SPOILER ALERT: This review contains an overview of the plot and a few plot outcomes.
Insightful and magical, The Vegetarian by Han King, coaxes the reader into an examination of what might underlie aberrant individual human behavior, or mental illness. First published in 2007 in Korean, the book was only recently translated into English.
Organized into three parts, the story is told sequentially in three voices, each reacting to what appears to be the rapid onset of mental illness in an otherwise unremarkable young woman named Yeong-hye. The first story is from the point of view of her businessman husband; the second from an artist who is also Yeong-hye’s brother-in-law (by marriage to her elder sister); and the third from the perspective of Yeong-hye’s elder sister, a young mother and shop-owner.
The plot unfolds from the instant a decision is made by Yeong-hye one morning. In response to a dream (dream description and symbolism are prominent in this book), she decides to henceforth never eat meat or animal products again.
First, the marital, familial and professional repercussions of this decision are described through the voice of her husband: Yeong-hye rejects sex with him due to his “meat smell” and becomes unwilling to participate in a charade of dinner parties with work colleagues where meat is at the centerpiece; her extended family, including her parents — feeling public shame at her stubbornness — try to force feed her meat in a dramatic showdown.
In the second part, the brother-in-law describes the unexpected and overpowering sexual attraction he newly feels for her, all mixed up with his own artistic awakening (after years of stalled creativity) catalyzed by Yeong-hye’s rejection of meat. His actions will cost him dearly, and yet he cannot stop himself.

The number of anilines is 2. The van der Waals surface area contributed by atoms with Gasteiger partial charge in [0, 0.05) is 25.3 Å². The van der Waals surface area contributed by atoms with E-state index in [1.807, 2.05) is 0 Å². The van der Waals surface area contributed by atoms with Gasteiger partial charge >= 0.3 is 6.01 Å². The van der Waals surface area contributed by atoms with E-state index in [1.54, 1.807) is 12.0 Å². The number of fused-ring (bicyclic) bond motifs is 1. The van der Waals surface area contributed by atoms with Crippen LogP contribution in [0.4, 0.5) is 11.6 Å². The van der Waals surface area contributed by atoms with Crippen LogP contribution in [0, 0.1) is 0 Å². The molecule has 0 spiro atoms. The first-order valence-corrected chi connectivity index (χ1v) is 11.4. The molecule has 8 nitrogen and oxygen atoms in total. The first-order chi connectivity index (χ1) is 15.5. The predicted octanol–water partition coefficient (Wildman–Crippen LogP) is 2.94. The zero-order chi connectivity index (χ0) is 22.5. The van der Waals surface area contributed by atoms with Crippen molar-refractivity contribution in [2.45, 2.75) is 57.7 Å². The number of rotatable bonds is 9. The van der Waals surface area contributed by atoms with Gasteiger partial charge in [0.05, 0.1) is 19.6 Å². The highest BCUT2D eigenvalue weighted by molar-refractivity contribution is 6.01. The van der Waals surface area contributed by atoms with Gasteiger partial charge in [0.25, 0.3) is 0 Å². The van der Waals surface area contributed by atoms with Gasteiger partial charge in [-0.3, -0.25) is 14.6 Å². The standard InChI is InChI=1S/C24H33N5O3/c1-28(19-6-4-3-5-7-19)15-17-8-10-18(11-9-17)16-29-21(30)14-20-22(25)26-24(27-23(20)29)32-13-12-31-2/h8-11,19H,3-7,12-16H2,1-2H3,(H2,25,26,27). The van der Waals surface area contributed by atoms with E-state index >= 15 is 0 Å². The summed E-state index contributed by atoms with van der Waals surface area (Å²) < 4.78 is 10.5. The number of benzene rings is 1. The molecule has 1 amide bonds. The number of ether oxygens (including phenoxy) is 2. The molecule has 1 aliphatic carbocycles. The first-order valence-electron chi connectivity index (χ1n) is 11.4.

In the final part, the elder sister is given voice, as the full tragic effect plays out across multiple marriages and family members, and we glimpse the possible childhood origins of Yeong-hye’s apparent illness. Is her behavior a rational protective response of a psyche injured by childhood abuse?
The writing as translated is strong and lyrical, and the plot, while unevenly surrealistic, succeeds. A particularly intriguing aspect of the book is the deft manner in which the author tracks how the initial act of vegetarianism expands, over time and in congruence with the piling up of reactions to Yeong-hye’s behavior and, eventually, consumes her human identity. She believes she will become, willingly and ecstatically, first a flower and finally a tree. Thus, she ultimately rejects any human sustenance, not just meat, in favor of sunlight against her naked body. Will she die of starvation?
This narrative trajectory sets up what at first appears to be a portrait of insanity. Yet, simultaneously, largely through the elder sister’s story, the author gently brings forward the core question: Is Yeong-hye insane or, rather, is she experiencing a mystical connection to a collective or universal force that others cannot see?
Filial love and compassion allow the sister to consider if Yeong-hye might be uniquely shining a light on the ridiculousness of embodied human existence broadly, and on her own individual joyless life of endless endurance. Reflecting on Yeong-hye’s behavior, the sister confronts the personal revelations left in her wake: “She’d been unable to forgive her for soaring alone over a boundary she herself could never bring herself to cross, unable to forgive that magnificent irresponsibility that had enabled Yeong-hye to shuck off social constraints and leave her behind, still a prisoner. And before Yeong-hye had broken those bars, she’d never know they were there.”
A fine book, recommended.